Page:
Samlot

Samlot is a place of truly wild beauty where tigers, bears, elephants, rare deer, peacock, civit cats, leopards, porcupine and other species of rare, endangered flora and fauna can still be found hiding in the Cardoman Mountains as can be small communities of forest monks. Plus, as the forests of Banlung have been felled for their luxury hardwood and as Rattankiri has become overrun with tourists, Samlot, whilst under threat, still remains abundantly stocked with rolling hills of virgin forest and valleys of lush and uninhabited jungle. 

Neverthless, deforestation is a major concern. Large commercial interests chop down luxury hardwood for vast profit; impoverished locals encroach on forest land and chop down trees so they can plant crops on land formerly occupied by virgin forest. Much timber finds its way over official border points between Samlot District and Thailand such as Sen Choav, 400 pass, Peam Tang and Ting Mong. Other luxury timber finds its way across the border on ox carts and pick up trucks using unofficial border passes. 
And when an area forest is chopped down everything else of value is also ruthlessly taken. Animals are trapped either, in the case of rare deer or wild forest pigs, to be eaten, or, as is the case for bears and tigers, for their body parts to sold on to the lucrative and ever hungry Chinese ‘medicine’ market via traders in Battamang. 
CMAC and MAG are continuing to demine roads and free the land for agricultural development. This is crucial work as most villages in this place of rugged natural beauty do not have sufficient agricultural land to be self sufficient in food. Many produce just enough rice (‘mountain rice’) to last just five months a year. As a comparison, Muslim Chams - considered Cambodia's poorest ethnic group - produce enough rice to last themselves nine months of the year.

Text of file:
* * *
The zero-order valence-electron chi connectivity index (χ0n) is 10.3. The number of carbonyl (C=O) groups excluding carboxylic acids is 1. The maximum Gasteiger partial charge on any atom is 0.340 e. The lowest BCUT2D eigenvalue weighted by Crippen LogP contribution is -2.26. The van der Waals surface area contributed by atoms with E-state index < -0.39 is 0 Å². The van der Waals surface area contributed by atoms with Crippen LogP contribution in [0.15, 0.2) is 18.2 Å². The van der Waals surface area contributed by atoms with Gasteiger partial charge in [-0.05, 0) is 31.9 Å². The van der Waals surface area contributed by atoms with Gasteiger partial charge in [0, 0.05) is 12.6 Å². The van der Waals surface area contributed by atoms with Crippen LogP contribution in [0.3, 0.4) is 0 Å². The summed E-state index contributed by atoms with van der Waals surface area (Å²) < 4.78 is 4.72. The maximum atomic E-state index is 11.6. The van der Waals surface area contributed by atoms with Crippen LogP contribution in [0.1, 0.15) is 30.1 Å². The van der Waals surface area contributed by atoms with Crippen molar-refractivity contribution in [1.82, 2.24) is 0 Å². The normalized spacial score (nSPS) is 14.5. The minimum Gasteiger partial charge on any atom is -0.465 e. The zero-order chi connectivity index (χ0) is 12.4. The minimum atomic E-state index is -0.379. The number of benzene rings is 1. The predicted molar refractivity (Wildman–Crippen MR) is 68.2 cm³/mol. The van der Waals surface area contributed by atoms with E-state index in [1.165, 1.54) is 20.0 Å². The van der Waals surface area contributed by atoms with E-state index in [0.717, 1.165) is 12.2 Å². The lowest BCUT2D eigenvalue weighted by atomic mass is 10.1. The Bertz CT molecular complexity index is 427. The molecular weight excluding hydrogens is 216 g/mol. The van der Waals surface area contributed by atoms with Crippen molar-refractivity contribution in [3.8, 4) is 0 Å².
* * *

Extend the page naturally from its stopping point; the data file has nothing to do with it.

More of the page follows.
One positive factor is that Samlot has begun to slip down the list of areas of Cambodia with the highest number of current mine casualties. Sadly however, one new problem is that people with small plots of land are beginning to clear land further away from demined areas and as a consequence many new mine victims are appearing on the roles. 
It’s neither a large nor spectacular waterfall but its set in a tree rimmed depression beneath blankets of vegetation; trees, creepers, ferns, lianas, bamboos and the virgin forest come in countless shades of green. The trees, including one spectacular large tree with an intricate root system running through the waterfall, provide both cool and shade and the pool of clean and clear turquoise water is ideal for swimming and bathing in.
Sadly, some signs of civilisation are beginning to appear in the form of discarded water bottles, chewing gum wrappers, shampoo wrappers and other unlovely bits and pieces of litter discarded by the occasional Khmer visitors who come to picnic and enjoy risking their lives by climbing the trees up through the waterfall in typical daredevil style. These visitors are still fortunately few in number though and the area around the waterfall is still beautiful and far from trashed. It’s an intimate, peaceful and memorable pla